The Perseid Meteor Shower Looks Even More Beautiful When You Know Where It Comes From

Each streak across the sky is a fragment of the original material of our solar system

A long-exposure of Perseids taken in August 2004. (Fred Bruenjes)

You probably know that August’s annual sky show, the Perseid meteor shower, is on display this week as Earth passes through a trail of debris left by Comet Swift-Tuttle. Meteors will be lighting up the night through August 24th, but the real crescendo will take place this Friday, August 12th, in the wee hours of the morning. The shower gets its name from the Perseus constellation, the cluster of stars that it appears to be radiating from.

But you might not know that the Perseids are one of about 12 annual meteor showers that we can easily observe in our skies. One of the reasons they get extra attention is because they occur during the height of summer vacation, when they are primarily visible in the northern hemisphere. (The Geminids put on the most reliable show, but only the truly dedicated stargazer is willing to stand out cold in mid-December for hours on end to see them.) The other reason has to do with the fact that Swift-Tuttle was discovered way back in 1862. “This is one of the first comets that really convinced people that there was a direct link between certain comets and meteor showers,” says James Zimbelman, a planetary geologist at Smithsonian’s National Air and Space Museum.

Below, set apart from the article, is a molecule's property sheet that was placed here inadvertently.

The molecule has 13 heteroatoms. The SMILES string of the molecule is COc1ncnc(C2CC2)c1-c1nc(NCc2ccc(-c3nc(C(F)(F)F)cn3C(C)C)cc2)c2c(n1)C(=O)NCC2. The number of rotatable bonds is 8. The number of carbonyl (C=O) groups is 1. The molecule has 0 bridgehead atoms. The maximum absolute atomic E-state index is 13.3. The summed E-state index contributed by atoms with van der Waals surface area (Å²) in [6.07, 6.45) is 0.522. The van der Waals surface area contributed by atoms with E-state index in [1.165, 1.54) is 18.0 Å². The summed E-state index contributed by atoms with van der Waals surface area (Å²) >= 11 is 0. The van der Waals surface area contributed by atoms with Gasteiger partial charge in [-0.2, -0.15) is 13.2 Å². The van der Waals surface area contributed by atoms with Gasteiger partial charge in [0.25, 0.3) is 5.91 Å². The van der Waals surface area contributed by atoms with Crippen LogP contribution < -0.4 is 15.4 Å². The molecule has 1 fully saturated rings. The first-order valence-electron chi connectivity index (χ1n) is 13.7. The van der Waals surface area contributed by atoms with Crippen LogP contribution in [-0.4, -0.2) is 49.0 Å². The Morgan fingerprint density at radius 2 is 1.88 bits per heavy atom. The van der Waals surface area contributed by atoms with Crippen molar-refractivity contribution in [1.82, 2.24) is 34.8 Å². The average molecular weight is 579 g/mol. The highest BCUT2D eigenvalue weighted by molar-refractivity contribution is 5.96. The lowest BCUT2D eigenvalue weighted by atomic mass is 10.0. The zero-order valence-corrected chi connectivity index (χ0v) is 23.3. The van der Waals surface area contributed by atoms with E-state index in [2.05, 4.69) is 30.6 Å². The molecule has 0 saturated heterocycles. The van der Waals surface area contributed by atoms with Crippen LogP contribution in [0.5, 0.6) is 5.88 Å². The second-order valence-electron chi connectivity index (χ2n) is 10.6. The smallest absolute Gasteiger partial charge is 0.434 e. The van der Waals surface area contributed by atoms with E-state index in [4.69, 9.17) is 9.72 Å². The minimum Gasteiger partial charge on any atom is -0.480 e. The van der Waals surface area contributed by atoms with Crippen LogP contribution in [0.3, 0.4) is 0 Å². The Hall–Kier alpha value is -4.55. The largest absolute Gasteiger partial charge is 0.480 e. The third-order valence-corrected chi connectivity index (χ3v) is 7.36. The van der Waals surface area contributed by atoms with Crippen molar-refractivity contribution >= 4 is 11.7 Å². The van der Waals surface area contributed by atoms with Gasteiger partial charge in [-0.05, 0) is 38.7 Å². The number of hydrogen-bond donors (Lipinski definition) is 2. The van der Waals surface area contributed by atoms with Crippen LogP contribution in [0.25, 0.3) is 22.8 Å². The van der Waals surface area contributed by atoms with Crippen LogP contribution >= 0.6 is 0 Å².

Each meteor shower is associated with a comet—or in rare cases, an asteroid—whose orbit brings it into the inner solar system, close enough for the sun to cause some of its ices to sublimate. Comets are like dirty snowballs, a loosely packed conglomeration of ice and dust left over from the formation of our solar system. They are believed to live en masse in a spherical reservoir called the Oort Cloud that exists at the outer limits of the sun’s gravitational influence. I say “believed” because we can’t observe such small objects directly at such great distances—comets are only .1 to 50 miles in diameter, or more than 40 times smaller than our moon. Instead, we infer the existence of the Oort Cloud based on the fact that the orbits of the comets we have observed to date suggest that they come from all directions, not just within the plane of the solar system. 

The vast majority of comets spend their entire lives in a deep freeze, never making themselves known to us. But every now and then, one of them is kicked out of the Oort Cloud and sent hurtling towards the sun. Even then, the comet usually remains frozen until it gets to 2-5 AU (astronomical units, aka Earth-sun distances), where the sun’s heat is finally strong enough to transform the surface ice directly into gas. Known as sublimation, this process destabilizes pockets of dust and rocks on the surface, which are then released and strewn throughout the comet’s path—giving comets the comas and dust tails we observe. The closer the comet gets to the sun, the more active its surface is and the larger the coma and tail can grow. Some comas can extend tens of thousands or even hundreds of thousands of miles in diameter, creating debris trails orders of magnitude larger than their nuclei. Similarly, dust tails can be a long as several AU.